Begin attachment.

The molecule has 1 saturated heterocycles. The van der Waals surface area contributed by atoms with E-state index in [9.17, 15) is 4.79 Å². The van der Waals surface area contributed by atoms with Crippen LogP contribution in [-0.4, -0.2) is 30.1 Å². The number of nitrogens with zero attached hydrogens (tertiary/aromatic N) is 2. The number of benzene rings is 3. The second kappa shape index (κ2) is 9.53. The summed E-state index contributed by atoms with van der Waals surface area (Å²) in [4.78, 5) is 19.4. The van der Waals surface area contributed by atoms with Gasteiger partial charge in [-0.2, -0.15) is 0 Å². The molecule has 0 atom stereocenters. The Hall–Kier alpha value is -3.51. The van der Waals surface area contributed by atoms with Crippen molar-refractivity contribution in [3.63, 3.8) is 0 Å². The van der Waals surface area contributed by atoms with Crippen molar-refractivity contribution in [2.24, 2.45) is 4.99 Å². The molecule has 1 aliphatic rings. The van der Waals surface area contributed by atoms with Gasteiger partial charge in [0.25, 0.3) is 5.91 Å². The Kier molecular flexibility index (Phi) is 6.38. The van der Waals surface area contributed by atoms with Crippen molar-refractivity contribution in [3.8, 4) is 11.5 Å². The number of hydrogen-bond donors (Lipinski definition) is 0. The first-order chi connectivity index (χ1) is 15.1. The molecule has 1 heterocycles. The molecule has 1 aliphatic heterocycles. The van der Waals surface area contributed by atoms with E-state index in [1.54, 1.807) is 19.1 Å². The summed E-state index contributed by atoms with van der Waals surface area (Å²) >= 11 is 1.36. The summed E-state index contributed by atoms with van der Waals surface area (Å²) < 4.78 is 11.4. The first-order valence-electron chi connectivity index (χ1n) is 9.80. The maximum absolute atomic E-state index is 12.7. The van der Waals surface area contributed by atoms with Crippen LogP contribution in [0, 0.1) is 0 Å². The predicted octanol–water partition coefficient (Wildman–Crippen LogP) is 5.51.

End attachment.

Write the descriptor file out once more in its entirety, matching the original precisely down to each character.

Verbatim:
The molecule has 1 saturated heterocycles. The van der Waals surface area contributed by atoms with E-state index in [9.17, 15) is 4.79 Å². The van der Waals surface area contributed by atoms with Crippen LogP contribution in [-0.4, -0.2) is 30.1 Å². The number of nitrogens with zero attached hydrogens (tertiary/aromatic N) is 2. The number of benzene rings is 3. The second kappa shape index (κ2) is 9.53. The summed E-state index contributed by atoms with van der Waals surface area (Å²) in [4.78, 5) is 19.4. The van der Waals surface area contributed by atoms with Gasteiger partial charge in [-0.2, -0.15) is 0 Å². The molecule has 0 atom stereocenters. The Hall–Kier alpha value is -3.51. The van der Waals surface area contributed by atoms with Crippen molar-refractivity contribution in [3.63, 3.8) is 0 Å². The van der Waals surface area contributed by atoms with Crippen molar-refractivity contribution in [2.24, 2.45) is 4.99 Å². The molecule has 1 aliphatic rings. The van der Waals surface area contributed by atoms with Gasteiger partial charge in [0.25, 0.3) is 5.91 Å². The Kier molecular flexibility index (Phi) is 6.38. The van der Waals surface area contributed by atoms with Crippen molar-refractivity contribution in [3.8, 4) is 11.5 Å². The number of hydrogen-bond donors (Lipinski definition) is 0. The first-order chi connectivity index (χ1) is 15.1. The molecule has 1 heterocycles. The molecule has 1 aliphatic heterocycles. The van der Waals surface area contributed by atoms with E-state index in [1.54, 1.807) is 19.1 Å². The summed E-state index contributed by atoms with van der Waals surface area (Å²) >= 11 is 1.36. The summed E-state index contributed by atoms with van der Waals surface area (Å²) < 4.78 is 11.4. The first-order valence-electron chi connectivity index (χ1n) is 9.80. The maximum absolute atomic E-state index is 12.7. The van der Waals surface area contributed by atoms with Crippen LogP contribution in [0, 0.1) is 0 Å². The predicted octanol–water partition coefficient (Wildman–Crippen LogP) is 5.51.